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Philip Scheble


1940 / Class of '92 / Died 4-93

(Written by his daughter, Shannon,

I am writing this letter to say how glad I was to have found a site for Multiple Myeloma patients and their family.

I am not what you called an MM survivor or patient. However, my father was. He was diagnosed with Multiple Myeloma in 1992, the weekend my sister was getting married. After a fall in late 1990, where he fell off of a box about 1 foot high, he broke his back, several ribs and had a collapsed lung. My father missed one day of work after this fall, to try to "shake it off", but he never got rid of the pain. After months of his injury not healing, the doctors started to question why he wasn't healing. They finally started running some tests where we finally got the answer of it - Multiple Myeloma. My family lived in a small town in North Carolina, and my dad was sort of naive of what cancer could really do, he thought the local doctors knew what they were doing and didn't need to go see any specialist.

I dropped out of the college I was attending and moved home so I could stay with my dad and help him when needed it, since my mom continued to travel with her job. I have 3 other siblings who lived in different areas of the United States, who tried support us and help, but they didn't see the day to day life of my dad while he was living with MM. I will say that my dad is the bravest person I have ever met. He never let his spirits down and would tell me he was going to beat this. He continued to work full time, but eventually went half a day just about a month before he died.

In April, my parents went to England to celebrate their 25th anniversary (actually their 26th, but dad was having all of the tests done the year before). The day before their departure, I walked into the kitchen where I found my dad crying. This was the second time I saw my dad cry about his cancer, the first being when the doctors told him about his cancer. He told me that he was tired of fighting it. I begged my parents not to go to England, but my brother was living there at the time and I knew my dad wanted to see him. My parents were supposed to be there for 2 1/2 weeks. After a few days I received a phone call from my mom saying that dad's meds were screwed up and they were bringing him home. My mom brought my dad home, back to North Carolina and he passed away three days later, April 23, 1993 - just a week shy of his 53rd birthday.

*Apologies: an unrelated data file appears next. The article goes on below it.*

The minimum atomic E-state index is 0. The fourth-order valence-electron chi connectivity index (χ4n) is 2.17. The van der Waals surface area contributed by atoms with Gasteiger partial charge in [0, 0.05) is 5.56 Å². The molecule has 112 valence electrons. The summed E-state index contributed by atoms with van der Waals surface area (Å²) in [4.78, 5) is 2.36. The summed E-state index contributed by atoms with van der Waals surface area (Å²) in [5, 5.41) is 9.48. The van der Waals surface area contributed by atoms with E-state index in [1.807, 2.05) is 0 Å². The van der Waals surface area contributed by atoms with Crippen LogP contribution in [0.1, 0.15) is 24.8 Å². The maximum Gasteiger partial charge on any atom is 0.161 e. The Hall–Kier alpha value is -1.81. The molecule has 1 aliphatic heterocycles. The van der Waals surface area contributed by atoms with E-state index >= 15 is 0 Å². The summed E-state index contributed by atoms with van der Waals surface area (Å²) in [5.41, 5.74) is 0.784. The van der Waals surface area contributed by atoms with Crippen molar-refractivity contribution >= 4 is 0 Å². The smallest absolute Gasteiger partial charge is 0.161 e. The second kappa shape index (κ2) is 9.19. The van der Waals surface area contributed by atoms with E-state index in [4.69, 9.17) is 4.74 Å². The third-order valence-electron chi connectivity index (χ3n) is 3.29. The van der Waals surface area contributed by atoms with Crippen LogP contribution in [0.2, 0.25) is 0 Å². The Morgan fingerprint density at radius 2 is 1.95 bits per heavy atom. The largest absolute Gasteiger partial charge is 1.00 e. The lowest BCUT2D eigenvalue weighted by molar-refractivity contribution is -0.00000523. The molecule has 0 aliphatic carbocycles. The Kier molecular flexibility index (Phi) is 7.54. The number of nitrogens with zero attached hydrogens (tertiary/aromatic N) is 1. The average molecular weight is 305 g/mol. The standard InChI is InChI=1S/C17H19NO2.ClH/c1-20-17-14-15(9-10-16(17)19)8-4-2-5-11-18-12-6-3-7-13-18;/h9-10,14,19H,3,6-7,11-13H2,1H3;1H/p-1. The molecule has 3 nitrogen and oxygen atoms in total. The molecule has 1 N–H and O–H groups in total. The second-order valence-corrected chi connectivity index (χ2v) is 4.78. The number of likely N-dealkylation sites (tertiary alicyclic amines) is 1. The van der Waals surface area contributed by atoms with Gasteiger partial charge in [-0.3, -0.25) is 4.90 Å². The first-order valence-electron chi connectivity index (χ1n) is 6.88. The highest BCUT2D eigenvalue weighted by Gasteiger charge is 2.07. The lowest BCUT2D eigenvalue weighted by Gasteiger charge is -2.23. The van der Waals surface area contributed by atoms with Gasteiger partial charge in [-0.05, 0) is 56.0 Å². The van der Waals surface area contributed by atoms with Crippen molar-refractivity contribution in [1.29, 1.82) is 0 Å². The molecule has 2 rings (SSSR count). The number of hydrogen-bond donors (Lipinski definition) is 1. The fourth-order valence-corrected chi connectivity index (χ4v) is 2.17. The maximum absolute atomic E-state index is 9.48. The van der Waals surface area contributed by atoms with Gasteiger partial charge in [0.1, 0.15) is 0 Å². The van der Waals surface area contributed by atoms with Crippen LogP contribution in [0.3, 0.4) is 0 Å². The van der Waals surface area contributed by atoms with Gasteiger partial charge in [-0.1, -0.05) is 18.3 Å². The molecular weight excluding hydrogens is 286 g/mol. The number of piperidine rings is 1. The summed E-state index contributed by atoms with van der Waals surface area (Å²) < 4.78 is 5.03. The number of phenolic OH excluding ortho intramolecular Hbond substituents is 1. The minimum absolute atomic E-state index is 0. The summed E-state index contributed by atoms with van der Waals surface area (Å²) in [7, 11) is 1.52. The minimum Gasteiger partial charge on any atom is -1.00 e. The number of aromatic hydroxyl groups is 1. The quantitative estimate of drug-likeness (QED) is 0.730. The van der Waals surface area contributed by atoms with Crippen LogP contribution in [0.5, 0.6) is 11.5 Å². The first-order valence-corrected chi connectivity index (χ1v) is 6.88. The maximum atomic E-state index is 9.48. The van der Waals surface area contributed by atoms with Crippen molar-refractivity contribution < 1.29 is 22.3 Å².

I wanted to share my story of my dad and how he lived with his MM. Like I said, I am happy to see that this site is sharing stories. My family didn't know that there was really any way to prolong this cancer. My dad had an appointment for Duke the week they got back from England, but he never made it. I had heard that this was a very painful disease, but my dad kept his pain hidden so we didn't have to see it. But I am glad that my dad didn't suffer. He went from the beginning stages of this cancer to the last stages in a matter of just a few weeks. So I am just grateful that he wasn't in terrible pain for a long time.

Thank you for this site. I hope that one day a cure will be found. 


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